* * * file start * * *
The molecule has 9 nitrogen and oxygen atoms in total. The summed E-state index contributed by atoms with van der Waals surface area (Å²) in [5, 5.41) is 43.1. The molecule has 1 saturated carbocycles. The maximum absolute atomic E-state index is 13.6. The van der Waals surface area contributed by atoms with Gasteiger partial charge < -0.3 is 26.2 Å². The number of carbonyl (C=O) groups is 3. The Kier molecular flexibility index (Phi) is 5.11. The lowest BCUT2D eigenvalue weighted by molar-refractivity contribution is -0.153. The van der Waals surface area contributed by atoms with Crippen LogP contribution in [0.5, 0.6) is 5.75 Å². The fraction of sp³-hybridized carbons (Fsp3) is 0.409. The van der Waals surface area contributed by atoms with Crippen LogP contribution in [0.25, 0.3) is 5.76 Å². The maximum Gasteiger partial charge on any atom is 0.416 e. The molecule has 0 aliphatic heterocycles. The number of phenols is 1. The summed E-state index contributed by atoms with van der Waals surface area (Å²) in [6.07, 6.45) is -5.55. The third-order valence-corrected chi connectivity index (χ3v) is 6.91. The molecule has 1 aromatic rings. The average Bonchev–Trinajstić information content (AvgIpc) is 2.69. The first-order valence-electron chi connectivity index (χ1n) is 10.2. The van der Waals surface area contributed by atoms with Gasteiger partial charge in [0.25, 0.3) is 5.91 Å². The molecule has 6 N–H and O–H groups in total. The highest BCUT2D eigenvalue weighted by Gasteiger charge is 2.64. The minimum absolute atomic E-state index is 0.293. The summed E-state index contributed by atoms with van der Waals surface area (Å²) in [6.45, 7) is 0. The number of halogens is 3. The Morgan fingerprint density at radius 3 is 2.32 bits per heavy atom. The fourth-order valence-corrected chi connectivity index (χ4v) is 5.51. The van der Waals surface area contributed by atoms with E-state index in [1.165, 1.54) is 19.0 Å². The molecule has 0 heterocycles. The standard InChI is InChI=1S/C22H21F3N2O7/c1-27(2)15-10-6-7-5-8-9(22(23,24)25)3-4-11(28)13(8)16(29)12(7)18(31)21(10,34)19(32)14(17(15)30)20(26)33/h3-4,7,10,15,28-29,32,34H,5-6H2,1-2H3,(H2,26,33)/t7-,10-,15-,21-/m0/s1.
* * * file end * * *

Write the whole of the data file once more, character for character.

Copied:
The molecule has 9 nitrogen and oxygen atoms in total. The summed E-state index contributed by atoms with van der Waals surface area (Å²) in [5, 5.41) is 43.1. The molecule has 1 saturated carbocycles. The maximum absolute atomic E-state index is 13.6. The van der Waals surface area contributed by atoms with Gasteiger partial charge < -0.3 is 26.2 Å². The number of carbonyl (C=O) groups is 3. The Kier molecular flexibility index (Phi) is 5.11. The lowest BCUT2D eigenvalue weighted by molar-refractivity contribution is -0.153. The van der Waals surface area contributed by atoms with Crippen LogP contribution in [0.5, 0.6) is 5.75 Å². The fraction of sp³-hybridized carbons (Fsp3) is 0.409. The van der Waals surface area contributed by atoms with Crippen LogP contribution in [0.25, 0.3) is 5.76 Å². The maximum Gasteiger partial charge on any atom is 0.416 e. The molecule has 0 aliphatic heterocycles. The number of phenols is 1. The summed E-state index contributed by atoms with van der Waals surface area (Å²) in [6.07, 6.45) is -5.55. The third-order valence-corrected chi connectivity index (χ3v) is 6.91. The molecule has 1 aromatic rings. The average Bonchev–Trinajstić information content (AvgIpc) is 2.69. The first-order valence-electron chi connectivity index (χ1n) is 10.2. The van der Waals surface area contributed by atoms with Gasteiger partial charge in [0.25, 0.3) is 5.91 Å². The molecule has 6 N–H and O–H groups in total. The highest BCUT2D eigenvalue weighted by Gasteiger charge is 2.64. The minimum absolute atomic E-state index is 0.293. The summed E-state index contributed by atoms with van der Waals surface area (Å²) in [6.45, 7) is 0. The number of halogens is 3. The Morgan fingerprint density at radius 3 is 2.32 bits per heavy atom. The fourth-order valence-corrected chi connectivity index (χ4v) is 5.51. The van der Waals surface area contributed by atoms with E-state index in [1.165, 1.54) is 19.0 Å². The molecule has 0 heterocycles. The standard InChI is InChI=1S/C22H21F3N2O7/c1-27(2)15-10-6-7-5-8-9(22(23,24)25)3-4-11(28)13(8)16(29)12(7)18(31)21(10,34)19(32)14(17(15)30)20(26)33/h3-4,7,10,15,28-29,32,34H,5-6H2,1-2H3,(H2,26,33)/t7-,10-,15-,21-/m0/s1.